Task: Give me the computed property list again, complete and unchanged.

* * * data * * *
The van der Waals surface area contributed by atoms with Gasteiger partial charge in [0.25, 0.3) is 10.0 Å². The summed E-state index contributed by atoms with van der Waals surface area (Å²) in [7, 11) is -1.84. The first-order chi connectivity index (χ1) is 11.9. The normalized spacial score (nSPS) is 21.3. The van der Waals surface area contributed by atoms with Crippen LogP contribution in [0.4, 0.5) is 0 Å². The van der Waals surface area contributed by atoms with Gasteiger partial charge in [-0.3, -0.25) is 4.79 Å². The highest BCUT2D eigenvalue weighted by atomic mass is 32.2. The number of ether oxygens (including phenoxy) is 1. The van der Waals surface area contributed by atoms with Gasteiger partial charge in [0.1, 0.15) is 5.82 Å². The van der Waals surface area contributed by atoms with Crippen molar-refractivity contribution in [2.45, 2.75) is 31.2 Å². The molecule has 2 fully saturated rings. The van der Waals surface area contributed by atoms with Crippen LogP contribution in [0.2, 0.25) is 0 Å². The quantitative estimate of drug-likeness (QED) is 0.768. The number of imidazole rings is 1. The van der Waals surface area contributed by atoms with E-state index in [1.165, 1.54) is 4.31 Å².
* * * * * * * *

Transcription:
The van der Waals surface area contributed by atoms with Gasteiger partial charge in [0.25, 0.3) is 10.0 Å². The summed E-state index contributed by atoms with van der Waals surface area (Å²) in [7, 11) is -1.84. The first-order chi connectivity index (χ1) is 11.9. The normalized spacial score (nSPS) is 21.3. The van der Waals surface area contributed by atoms with Crippen LogP contribution in [0.4, 0.5) is 0 Å². The van der Waals surface area contributed by atoms with Gasteiger partial charge in [-0.3, -0.25) is 4.79 Å². The highest BCUT2D eigenvalue weighted by atomic mass is 32.2. The number of ether oxygens (including phenoxy) is 1. The van der Waals surface area contributed by atoms with Gasteiger partial charge in [0.1, 0.15) is 5.82 Å². The van der Waals surface area contributed by atoms with Crippen molar-refractivity contribution in [2.45, 2.75) is 31.2 Å². The molecule has 2 fully saturated rings. The van der Waals surface area contributed by atoms with Crippen LogP contribution in [0.2, 0.25) is 0 Å². The quantitative estimate of drug-likeness (QED) is 0.768. The number of imidazole rings is 1. The van der Waals surface area contributed by atoms with E-state index in [1.165, 1.54) is 4.31 Å².